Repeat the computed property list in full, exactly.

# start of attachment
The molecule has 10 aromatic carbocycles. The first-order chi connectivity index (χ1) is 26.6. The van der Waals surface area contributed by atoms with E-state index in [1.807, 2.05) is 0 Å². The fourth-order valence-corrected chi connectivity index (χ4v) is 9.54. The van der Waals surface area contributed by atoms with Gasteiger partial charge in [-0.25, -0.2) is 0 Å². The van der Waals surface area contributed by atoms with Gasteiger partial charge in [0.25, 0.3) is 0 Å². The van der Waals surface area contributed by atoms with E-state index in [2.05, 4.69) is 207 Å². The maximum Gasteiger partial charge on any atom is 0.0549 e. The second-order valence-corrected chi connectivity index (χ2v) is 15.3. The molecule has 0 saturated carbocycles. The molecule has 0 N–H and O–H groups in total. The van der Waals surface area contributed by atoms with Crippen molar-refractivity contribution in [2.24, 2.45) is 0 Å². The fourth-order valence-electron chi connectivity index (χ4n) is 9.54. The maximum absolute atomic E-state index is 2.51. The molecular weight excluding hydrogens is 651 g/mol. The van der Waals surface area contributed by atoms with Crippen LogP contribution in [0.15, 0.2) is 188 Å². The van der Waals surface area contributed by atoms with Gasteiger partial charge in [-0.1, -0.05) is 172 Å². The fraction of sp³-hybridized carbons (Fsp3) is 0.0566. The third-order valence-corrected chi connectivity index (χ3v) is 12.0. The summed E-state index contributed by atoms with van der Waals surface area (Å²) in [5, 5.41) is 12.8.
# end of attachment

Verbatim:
The molecule has 10 aromatic carbocycles. The first-order chi connectivity index (χ1) is 26.6. The van der Waals surface area contributed by atoms with E-state index in [1.807, 2.05) is 0 Å². The fourth-order valence-corrected chi connectivity index (χ4v) is 9.54. The van der Waals surface area contributed by atoms with Gasteiger partial charge in [-0.25, -0.2) is 0 Å². The van der Waals surface area contributed by atoms with Gasteiger partial charge in [0.25, 0.3) is 0 Å². The van der Waals surface area contributed by atoms with E-state index in [2.05, 4.69) is 207 Å². The maximum Gasteiger partial charge on any atom is 0.0549 e. The second-order valence-corrected chi connectivity index (χ2v) is 15.3. The molecule has 0 saturated carbocycles. The molecule has 0 N–H and O–H groups in total. The van der Waals surface area contributed by atoms with Crippen molar-refractivity contribution in [2.24, 2.45) is 0 Å². The fourth-order valence-electron chi connectivity index (χ4n) is 9.54. The maximum absolute atomic E-state index is 2.51. The molecular weight excluding hydrogens is 651 g/mol. The van der Waals surface area contributed by atoms with Crippen LogP contribution in [0.15, 0.2) is 188 Å². The van der Waals surface area contributed by atoms with Gasteiger partial charge in [-0.1, -0.05) is 172 Å². The fraction of sp³-hybridized carbons (Fsp3) is 0.0566. The third-order valence-corrected chi connectivity index (χ3v) is 12.0. The summed E-state index contributed by atoms with van der Waals surface area (Å²) in [5, 5.41) is 12.8.